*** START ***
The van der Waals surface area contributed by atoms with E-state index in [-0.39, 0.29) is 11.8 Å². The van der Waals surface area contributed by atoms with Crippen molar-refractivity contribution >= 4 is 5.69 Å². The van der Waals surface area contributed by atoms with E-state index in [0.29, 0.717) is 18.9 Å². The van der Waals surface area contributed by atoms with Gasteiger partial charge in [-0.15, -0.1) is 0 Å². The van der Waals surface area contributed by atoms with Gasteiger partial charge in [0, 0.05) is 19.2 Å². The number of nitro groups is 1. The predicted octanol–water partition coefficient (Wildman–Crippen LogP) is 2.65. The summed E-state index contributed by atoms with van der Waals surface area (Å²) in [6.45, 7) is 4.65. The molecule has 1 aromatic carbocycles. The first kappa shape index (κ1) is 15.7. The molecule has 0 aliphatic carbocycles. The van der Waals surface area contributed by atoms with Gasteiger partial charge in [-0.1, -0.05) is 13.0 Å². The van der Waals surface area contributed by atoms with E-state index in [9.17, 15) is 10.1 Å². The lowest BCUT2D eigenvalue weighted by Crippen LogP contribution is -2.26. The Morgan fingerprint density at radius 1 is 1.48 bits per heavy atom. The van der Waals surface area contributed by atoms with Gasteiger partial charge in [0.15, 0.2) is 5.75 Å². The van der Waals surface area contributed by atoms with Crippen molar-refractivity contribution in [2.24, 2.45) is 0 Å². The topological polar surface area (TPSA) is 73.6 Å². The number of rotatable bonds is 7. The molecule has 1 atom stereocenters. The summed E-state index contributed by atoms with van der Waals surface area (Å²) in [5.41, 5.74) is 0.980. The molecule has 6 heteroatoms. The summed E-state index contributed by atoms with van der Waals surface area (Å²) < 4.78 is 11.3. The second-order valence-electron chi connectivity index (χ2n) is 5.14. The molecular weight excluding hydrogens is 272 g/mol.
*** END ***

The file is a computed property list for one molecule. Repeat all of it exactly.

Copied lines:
The van der Waals surface area contributed by atoms with E-state index in [-0.39, 0.29) is 11.8 Å². The van der Waals surface area contributed by atoms with Crippen molar-refractivity contribution >= 4 is 5.69 Å². The van der Waals surface area contributed by atoms with E-state index in [0.29, 0.717) is 18.9 Å². The van der Waals surface area contributed by atoms with Gasteiger partial charge in [-0.15, -0.1) is 0 Å². The van der Waals surface area contributed by atoms with Gasteiger partial charge in [0, 0.05) is 19.2 Å². The number of nitro groups is 1. The predicted octanol–water partition coefficient (Wildman–Crippen LogP) is 2.65. The summed E-state index contributed by atoms with van der Waals surface area (Å²) in [6.45, 7) is 4.65. The molecule has 1 aromatic carbocycles. The first kappa shape index (κ1) is 15.7. The molecule has 0 aliphatic carbocycles. The van der Waals surface area contributed by atoms with Gasteiger partial charge in [-0.1, -0.05) is 13.0 Å². The van der Waals surface area contributed by atoms with E-state index in [9.17, 15) is 10.1 Å². The lowest BCUT2D eigenvalue weighted by Crippen LogP contribution is -2.26. The Morgan fingerprint density at radius 1 is 1.48 bits per heavy atom. The van der Waals surface area contributed by atoms with Gasteiger partial charge in [0.15, 0.2) is 5.75 Å². The van der Waals surface area contributed by atoms with Crippen molar-refractivity contribution in [2.24, 2.45) is 0 Å². The topological polar surface area (TPSA) is 73.6 Å². The number of rotatable bonds is 7. The molecule has 1 atom stereocenters. The summed E-state index contributed by atoms with van der Waals surface area (Å²) in [5.41, 5.74) is 0.980. The molecule has 6 heteroatoms. The summed E-state index contributed by atoms with van der Waals surface area (Å²) < 4.78 is 11.3. The second-order valence-electron chi connectivity index (χ2n) is 5.14. The molecular weight excluding hydrogens is 272 g/mol.